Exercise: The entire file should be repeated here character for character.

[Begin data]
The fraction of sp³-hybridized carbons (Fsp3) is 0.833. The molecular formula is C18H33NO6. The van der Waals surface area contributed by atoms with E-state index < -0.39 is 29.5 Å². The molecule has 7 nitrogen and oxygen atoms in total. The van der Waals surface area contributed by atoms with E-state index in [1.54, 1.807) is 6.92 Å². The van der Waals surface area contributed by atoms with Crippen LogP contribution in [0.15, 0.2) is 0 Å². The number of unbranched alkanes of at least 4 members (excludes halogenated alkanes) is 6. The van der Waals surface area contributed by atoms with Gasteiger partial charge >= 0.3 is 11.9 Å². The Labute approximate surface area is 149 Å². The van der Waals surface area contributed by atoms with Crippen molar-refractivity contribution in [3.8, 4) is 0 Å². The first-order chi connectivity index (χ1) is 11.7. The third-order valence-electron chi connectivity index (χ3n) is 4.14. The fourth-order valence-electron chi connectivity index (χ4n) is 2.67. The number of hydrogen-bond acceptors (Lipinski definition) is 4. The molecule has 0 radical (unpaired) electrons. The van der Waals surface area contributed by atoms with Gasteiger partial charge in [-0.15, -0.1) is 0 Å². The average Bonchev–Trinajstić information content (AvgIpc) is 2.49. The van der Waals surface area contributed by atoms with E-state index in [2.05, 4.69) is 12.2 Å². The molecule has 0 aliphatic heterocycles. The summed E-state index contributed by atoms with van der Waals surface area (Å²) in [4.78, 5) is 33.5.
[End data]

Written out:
The fraction of sp³-hybridized carbons (Fsp3) is 0.833. The molecular formula is C18H33NO6. The van der Waals surface area contributed by atoms with E-state index < -0.39 is 29.5 Å². The molecule has 7 nitrogen and oxygen atoms in total. The van der Waals surface area contributed by atoms with E-state index in [1.54, 1.807) is 6.92 Å². The van der Waals surface area contributed by atoms with Crippen LogP contribution in [0.15, 0.2) is 0 Å². The number of unbranched alkanes of at least 4 members (excludes halogenated alkanes) is 6. The van der Waals surface area contributed by atoms with Gasteiger partial charge >= 0.3 is 11.9 Å². The Labute approximate surface area is 149 Å². The van der Waals surface area contributed by atoms with Crippen molar-refractivity contribution in [3.8, 4) is 0 Å². The first-order chi connectivity index (χ1) is 11.7. The third-order valence-electron chi connectivity index (χ3n) is 4.14. The fourth-order valence-electron chi connectivity index (χ4n) is 2.67. The number of hydrogen-bond acceptors (Lipinski definition) is 4. The molecule has 0 radical (unpaired) electrons. The van der Waals surface area contributed by atoms with Gasteiger partial charge in [-0.15, -0.1) is 0 Å². The average Bonchev–Trinajstić information content (AvgIpc) is 2.49. The van der Waals surface area contributed by atoms with E-state index in [2.05, 4.69) is 12.2 Å². The molecule has 0 aliphatic heterocycles. The summed E-state index contributed by atoms with van der Waals surface area (Å²) in [4.78, 5) is 33.5.